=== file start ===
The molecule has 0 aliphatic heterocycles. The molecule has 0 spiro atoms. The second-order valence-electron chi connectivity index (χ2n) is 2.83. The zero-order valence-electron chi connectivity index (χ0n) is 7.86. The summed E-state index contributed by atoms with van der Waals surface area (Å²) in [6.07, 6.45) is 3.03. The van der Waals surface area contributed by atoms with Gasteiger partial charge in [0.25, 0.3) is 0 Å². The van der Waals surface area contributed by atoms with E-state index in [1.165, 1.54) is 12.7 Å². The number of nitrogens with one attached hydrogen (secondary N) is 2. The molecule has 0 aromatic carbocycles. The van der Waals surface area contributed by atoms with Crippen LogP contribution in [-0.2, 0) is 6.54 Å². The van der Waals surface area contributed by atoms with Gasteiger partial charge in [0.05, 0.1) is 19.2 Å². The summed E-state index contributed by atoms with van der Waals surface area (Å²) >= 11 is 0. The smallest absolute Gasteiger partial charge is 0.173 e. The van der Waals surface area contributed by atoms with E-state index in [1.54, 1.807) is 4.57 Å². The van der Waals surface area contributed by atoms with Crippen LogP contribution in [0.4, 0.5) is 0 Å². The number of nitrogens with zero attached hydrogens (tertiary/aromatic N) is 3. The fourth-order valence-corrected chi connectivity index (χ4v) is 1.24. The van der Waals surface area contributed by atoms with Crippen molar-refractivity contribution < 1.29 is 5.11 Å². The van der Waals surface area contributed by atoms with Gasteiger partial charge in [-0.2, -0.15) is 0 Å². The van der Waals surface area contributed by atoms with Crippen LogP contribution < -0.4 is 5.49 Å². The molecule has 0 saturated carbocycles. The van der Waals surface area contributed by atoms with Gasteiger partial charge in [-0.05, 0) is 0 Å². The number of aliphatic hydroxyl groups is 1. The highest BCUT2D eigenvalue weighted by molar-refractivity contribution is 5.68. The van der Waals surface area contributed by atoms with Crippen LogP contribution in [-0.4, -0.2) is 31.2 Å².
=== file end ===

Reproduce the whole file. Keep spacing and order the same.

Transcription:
The molecule has 0 aliphatic heterocycles. The molecule has 0 spiro atoms. The second-order valence-electron chi connectivity index (χ2n) is 2.83. The zero-order valence-electron chi connectivity index (χ0n) is 7.86. The summed E-state index contributed by atoms with van der Waals surface area (Å²) in [6.07, 6.45) is 3.03. The van der Waals surface area contributed by atoms with Gasteiger partial charge in [0.25, 0.3) is 0 Å². The van der Waals surface area contributed by atoms with E-state index in [1.165, 1.54) is 12.7 Å². The number of nitrogens with one attached hydrogen (secondary N) is 2. The molecule has 0 aromatic carbocycles. The van der Waals surface area contributed by atoms with Crippen LogP contribution in [-0.2, 0) is 6.54 Å². The van der Waals surface area contributed by atoms with Gasteiger partial charge in [0.05, 0.1) is 19.2 Å². The summed E-state index contributed by atoms with van der Waals surface area (Å²) >= 11 is 0. The smallest absolute Gasteiger partial charge is 0.173 e. The van der Waals surface area contributed by atoms with E-state index in [1.54, 1.807) is 4.57 Å². The van der Waals surface area contributed by atoms with Crippen LogP contribution in [0.4, 0.5) is 0 Å². The number of nitrogens with zero attached hydrogens (tertiary/aromatic N) is 3. The fourth-order valence-corrected chi connectivity index (χ4v) is 1.24. The van der Waals surface area contributed by atoms with Crippen molar-refractivity contribution < 1.29 is 5.11 Å². The van der Waals surface area contributed by atoms with Gasteiger partial charge in [-0.2, -0.15) is 0 Å². The van der Waals surface area contributed by atoms with Crippen LogP contribution < -0.4 is 5.49 Å². The molecule has 0 saturated carbocycles. The van der Waals surface area contributed by atoms with Gasteiger partial charge in [-0.05, 0) is 0 Å². The number of aliphatic hydroxyl groups is 1. The highest BCUT2D eigenvalue weighted by molar-refractivity contribution is 5.68. The van der Waals surface area contributed by atoms with Crippen LogP contribution in [-0.4, -0.2) is 31.2 Å².